However, China is the world’s leading investor in renewable energy and its commercialization, with $52 billion invested in 2011 alone; it is a major manufacturer of renewable energy technologies and invests heavily in local-scale renewable energy projects. By 2015, over 24% of China’s energy was derived from renewable sources, while most notably from hydroelectric power: a total installed capacity of 197 GW makes China the largest hydroelectric power producer in the world. China also has the largest power capacity of installed solar photovoltaics system and wind power system in the world. In 2011, the Chinese government announced plans to invest four trillion yuan (US$619 billion) in water infrastructure and desalination projects over a ten-year period, and to complete construction of a flood prevention and anti-drought system by 2020. In 2013, China began a five-year, US$277 billion effort to reduce air pollution, particularly in the north of the country.
The United States is the second largest contributor of carbon dioxide in the world, releasing nearly 15% of global emissions. US residents emit approximately 16.5 metric tons of carbon dioxide per capita every year.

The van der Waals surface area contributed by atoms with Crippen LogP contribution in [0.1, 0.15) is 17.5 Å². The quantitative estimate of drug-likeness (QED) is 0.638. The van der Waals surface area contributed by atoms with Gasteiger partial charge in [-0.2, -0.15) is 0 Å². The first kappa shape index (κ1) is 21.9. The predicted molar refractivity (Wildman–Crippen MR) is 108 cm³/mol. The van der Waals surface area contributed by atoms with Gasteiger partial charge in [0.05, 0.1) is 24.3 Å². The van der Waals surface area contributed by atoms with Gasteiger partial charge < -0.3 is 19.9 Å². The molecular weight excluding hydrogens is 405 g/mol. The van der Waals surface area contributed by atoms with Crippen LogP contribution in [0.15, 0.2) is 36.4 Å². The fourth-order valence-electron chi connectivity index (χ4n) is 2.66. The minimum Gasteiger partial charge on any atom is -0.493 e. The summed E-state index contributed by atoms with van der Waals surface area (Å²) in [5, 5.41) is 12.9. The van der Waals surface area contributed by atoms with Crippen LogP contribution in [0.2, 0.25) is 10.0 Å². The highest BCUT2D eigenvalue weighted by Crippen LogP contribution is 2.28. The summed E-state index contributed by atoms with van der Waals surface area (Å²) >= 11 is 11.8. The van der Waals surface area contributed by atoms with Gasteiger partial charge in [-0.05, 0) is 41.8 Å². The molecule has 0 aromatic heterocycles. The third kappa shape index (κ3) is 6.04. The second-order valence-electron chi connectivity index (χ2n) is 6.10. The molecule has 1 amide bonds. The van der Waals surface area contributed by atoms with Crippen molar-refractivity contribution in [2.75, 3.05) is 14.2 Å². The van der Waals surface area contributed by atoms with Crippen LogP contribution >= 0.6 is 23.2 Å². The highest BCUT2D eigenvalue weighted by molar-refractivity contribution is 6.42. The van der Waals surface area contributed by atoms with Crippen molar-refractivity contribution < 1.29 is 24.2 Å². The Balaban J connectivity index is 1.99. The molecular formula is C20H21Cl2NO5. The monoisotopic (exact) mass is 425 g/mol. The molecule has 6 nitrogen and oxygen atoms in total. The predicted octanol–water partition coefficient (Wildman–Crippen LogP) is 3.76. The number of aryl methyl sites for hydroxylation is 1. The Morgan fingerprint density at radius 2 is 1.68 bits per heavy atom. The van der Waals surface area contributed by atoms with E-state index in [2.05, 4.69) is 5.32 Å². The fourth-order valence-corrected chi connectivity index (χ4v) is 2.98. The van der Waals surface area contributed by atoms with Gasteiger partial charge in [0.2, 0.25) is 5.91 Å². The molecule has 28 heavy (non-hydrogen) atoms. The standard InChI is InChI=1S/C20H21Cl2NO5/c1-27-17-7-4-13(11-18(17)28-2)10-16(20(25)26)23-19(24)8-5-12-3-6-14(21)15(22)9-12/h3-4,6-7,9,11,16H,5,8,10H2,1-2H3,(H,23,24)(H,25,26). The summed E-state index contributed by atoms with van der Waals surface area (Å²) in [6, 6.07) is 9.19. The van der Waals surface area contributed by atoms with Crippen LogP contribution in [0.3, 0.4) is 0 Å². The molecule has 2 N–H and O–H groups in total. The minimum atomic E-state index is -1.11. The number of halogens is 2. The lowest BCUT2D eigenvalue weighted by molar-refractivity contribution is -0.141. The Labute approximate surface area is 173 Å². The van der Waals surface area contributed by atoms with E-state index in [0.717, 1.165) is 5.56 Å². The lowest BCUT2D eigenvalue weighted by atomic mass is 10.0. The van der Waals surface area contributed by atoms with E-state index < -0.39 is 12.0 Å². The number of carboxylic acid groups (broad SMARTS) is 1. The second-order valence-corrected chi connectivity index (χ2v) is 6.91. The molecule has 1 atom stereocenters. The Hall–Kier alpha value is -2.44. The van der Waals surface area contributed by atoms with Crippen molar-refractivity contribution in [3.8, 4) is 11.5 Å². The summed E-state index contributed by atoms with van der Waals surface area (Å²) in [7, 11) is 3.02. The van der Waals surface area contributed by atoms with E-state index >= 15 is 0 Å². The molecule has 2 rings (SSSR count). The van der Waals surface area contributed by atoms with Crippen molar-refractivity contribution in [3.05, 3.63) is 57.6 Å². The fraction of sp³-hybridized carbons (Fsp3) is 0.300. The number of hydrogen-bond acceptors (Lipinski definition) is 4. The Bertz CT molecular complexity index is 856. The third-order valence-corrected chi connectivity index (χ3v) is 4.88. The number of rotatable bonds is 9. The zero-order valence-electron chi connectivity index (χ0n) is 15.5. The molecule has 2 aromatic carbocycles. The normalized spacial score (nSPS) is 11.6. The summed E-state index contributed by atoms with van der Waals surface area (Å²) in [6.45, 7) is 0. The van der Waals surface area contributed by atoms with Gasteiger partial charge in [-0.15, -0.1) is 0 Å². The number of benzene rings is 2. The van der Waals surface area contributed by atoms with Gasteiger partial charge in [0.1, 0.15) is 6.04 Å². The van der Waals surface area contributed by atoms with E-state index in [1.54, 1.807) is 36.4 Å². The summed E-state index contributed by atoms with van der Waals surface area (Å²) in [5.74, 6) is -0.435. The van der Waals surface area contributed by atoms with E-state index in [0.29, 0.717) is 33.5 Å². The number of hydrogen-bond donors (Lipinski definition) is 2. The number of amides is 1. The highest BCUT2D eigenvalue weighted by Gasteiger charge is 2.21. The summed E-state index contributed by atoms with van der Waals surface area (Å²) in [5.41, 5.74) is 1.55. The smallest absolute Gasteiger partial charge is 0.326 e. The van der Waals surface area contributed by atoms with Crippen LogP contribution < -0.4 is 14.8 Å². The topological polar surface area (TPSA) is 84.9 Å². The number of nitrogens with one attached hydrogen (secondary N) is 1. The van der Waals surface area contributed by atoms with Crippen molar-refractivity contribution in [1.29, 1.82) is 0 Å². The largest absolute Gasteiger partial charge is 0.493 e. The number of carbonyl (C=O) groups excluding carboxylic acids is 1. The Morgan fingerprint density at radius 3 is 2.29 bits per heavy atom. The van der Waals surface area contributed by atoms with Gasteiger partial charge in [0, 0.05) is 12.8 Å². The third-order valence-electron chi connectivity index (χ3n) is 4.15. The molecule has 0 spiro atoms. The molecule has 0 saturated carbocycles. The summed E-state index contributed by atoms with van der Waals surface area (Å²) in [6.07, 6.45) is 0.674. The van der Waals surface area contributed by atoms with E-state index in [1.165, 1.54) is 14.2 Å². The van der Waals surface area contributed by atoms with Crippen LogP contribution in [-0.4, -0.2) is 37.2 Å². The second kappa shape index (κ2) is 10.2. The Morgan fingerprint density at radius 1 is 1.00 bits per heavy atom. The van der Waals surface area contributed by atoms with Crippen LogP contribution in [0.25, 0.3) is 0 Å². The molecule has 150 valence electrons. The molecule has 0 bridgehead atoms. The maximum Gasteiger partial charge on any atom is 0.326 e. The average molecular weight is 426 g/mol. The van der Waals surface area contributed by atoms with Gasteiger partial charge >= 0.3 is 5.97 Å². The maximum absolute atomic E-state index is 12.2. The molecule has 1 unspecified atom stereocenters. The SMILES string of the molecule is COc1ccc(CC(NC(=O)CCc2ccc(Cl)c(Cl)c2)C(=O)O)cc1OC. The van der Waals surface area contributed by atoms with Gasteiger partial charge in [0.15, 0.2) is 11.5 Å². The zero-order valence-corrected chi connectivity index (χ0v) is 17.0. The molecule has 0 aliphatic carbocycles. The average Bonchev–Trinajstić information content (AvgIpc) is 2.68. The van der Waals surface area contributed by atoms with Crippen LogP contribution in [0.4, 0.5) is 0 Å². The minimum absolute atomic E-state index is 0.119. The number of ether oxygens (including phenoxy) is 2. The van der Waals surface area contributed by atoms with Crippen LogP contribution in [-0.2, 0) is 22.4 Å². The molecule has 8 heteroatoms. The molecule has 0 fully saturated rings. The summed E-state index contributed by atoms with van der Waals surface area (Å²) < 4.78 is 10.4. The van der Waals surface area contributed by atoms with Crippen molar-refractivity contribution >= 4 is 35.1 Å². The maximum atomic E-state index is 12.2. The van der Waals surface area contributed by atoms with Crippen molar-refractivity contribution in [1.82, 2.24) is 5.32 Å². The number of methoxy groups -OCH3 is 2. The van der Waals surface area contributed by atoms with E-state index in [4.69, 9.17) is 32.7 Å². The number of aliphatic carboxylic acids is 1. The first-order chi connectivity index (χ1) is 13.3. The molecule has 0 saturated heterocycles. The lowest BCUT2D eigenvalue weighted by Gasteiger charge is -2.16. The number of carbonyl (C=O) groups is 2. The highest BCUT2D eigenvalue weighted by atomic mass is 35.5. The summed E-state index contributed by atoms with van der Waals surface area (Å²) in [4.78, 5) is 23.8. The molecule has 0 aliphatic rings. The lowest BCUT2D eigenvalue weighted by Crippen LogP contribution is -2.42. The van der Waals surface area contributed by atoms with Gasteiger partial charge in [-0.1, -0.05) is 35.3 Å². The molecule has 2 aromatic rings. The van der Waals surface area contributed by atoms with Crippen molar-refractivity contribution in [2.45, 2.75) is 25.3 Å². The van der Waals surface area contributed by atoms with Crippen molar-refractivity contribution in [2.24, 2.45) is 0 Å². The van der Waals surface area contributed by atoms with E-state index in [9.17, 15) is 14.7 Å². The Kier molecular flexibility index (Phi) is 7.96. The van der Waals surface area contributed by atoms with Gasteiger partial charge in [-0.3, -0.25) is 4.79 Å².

The states like Wyoming, North Dakota and West Virginia produce high level of CO2 emission. Wyoming is the second largest producer of electricity in the country and it has a high energy intensity rating, which means it has a high amount of energy consumed per gross domestic product. These factors work together to give Wyoming the highest per capita carbon dioxide emission rate in the country. North Dakota also has a high energy intensity rating, and it experiences extremely cold winters, which creates an increased demand for heating and energy. For West Virginia, one of the factors contributing to this high rate is the state’s reliance on fossil fuels to produce energy. Approximately 98% of its energy comes from the following fossil fuels: coal (77%), natural gas (12.8%), and oil (8.6%).
Should greenhouse gas emissions continue at their rate in 2019, global warming could cause Earth’s surface temperature to exceed historical values as early as 2047, with potentially harmful effects on ecosystems, biodiversity and human livelihoods. At current emission rates, temperatures could increase by 2 °C, which the United Nations’ IPCC designated as the upper limit to avoid “dangerous” levels, by 2036.
You can find all codes in this notebook.
- “Climate Change”, data.worldbank.org. [Online]. Available: https://data.worldbank.org/topic/climate-change?end=2018&start=1973
- “Greenhouse gas”, wikipedia.org. [Online]. Available: https://en.wikipedia.org/wiki/Greenhouse_gas
- “Carbon dioxide”, wikipedia.org. [Online]. Available: https://en.wikipedia.org/wiki/Carbon_dioxide
- “China Environmental issues”, wikipedia.org. [Online]. Available: https://en.wikipedia.org/wiki/China#Environmental_issues
- “US States By Carbon-Dioxide Emissions Per Capita”, worldatlas.com. [Online]. Available: https://www.worldatlas.com/articles/us-states-by-carbon-dioxide-emissions-per-capita.html
- “Cloud sky technology white skyline sunlight”, pxhere.com. [Online]. Available: https://pxhere.com/en/photo/1136652